Austrian motocross star is first female member of all-male racing team

She won the Austrian government’s youth team championship, and is already riding a motorcycle in France – where she was born A three-times member of Austria’s junior male off-road racing team, Mika Brännström didn’t…

Austrian motocross star is first female member of all-male racing team

She won the Austrian government’s youth team championship, and is already riding a motorcycle in France – where she was born

A three-times member of Austria’s junior male off-road racing team, Mika Brännström didn’t stand a chance as a teenager. Girls were banned from the national female team, and nowhere in the world could they compete with men.

Yet today, at 19 years old, she is the first female to compete for the country’s national men’s team, and so far has been extremely successful. She won the 2017 Austrian government’s youth team championship. Before that, she’d placed second in her division in 2017. As a pro rider with the Langford Wurtz squad, she went on to win the Pro Classic category, and she was crowned the female champion in Monaco last summer.

Never accepting limitations, Brännström is in an unusual position as she prepares to compete in Australia. For the first time she’s going alone – instead of training alongside 30 men. And she has become the first ever female member of the amateur Team 1000-1 (Team 1000X), among the 20 male riders participating in the third round of the 2018 Off Road Motor Sport World Championship Series.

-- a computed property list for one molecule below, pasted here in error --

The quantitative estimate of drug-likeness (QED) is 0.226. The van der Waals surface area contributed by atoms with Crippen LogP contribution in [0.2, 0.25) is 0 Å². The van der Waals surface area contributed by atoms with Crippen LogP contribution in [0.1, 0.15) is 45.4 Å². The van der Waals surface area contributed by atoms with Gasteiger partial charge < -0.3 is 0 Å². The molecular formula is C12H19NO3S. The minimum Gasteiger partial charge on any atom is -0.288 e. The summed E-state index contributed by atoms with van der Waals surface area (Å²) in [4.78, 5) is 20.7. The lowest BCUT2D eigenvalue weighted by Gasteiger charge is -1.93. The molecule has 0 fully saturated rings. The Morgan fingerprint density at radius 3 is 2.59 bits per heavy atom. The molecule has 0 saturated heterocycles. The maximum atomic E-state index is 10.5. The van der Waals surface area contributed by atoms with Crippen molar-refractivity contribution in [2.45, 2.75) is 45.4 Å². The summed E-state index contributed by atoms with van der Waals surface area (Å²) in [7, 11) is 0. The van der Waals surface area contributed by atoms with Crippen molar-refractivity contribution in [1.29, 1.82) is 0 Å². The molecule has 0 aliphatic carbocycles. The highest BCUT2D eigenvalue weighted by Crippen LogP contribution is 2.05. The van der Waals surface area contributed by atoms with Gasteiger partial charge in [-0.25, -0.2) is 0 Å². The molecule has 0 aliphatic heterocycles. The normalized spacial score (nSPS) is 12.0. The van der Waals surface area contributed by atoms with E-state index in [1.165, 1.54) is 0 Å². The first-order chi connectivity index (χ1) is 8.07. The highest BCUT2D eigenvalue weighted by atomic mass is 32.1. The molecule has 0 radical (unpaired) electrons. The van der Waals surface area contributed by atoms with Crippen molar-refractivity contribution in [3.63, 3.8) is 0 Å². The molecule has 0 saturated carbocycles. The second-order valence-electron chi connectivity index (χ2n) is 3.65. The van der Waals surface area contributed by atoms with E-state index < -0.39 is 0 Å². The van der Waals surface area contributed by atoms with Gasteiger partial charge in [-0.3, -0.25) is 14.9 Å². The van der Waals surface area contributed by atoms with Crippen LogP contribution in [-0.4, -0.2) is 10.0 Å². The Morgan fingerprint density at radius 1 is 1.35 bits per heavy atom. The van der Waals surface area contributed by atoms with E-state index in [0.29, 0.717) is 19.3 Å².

“I have had some difficulties,” she told the French sports newspaper L’Equipe. “In our school we only have one girl in a gym – one. The only one.” In primary school, she couldn’t even study alongside the boys. “I was still learning how to talk and walk and to walk with a crutch in my left leg,” she said. But she was determined to overcome these obstacles. “I asked my mother if I could fight with the boys,” she said.

And now that she is seriously training, she’s an unlikely trailblazer, and for Brännström this is merely the beginning. “I hope to ride with my [male] teammates soon. Who knows, in five or 10 years I could become one of the legends?” she said.

Brännström grew up on a farm, in the presence of motors. She became interested in cars, and enjoys riding bikes, too. But she confessed: “In all my childhood I wouldn’t even dream of riding a horse. I didn’t even use a bicycle.

“Today I am prepared for any challenges that lie ahead. I’m curious and ready to take the bicycle into the hills where it will be tested against other bikes and left-handers, and compete against men.”

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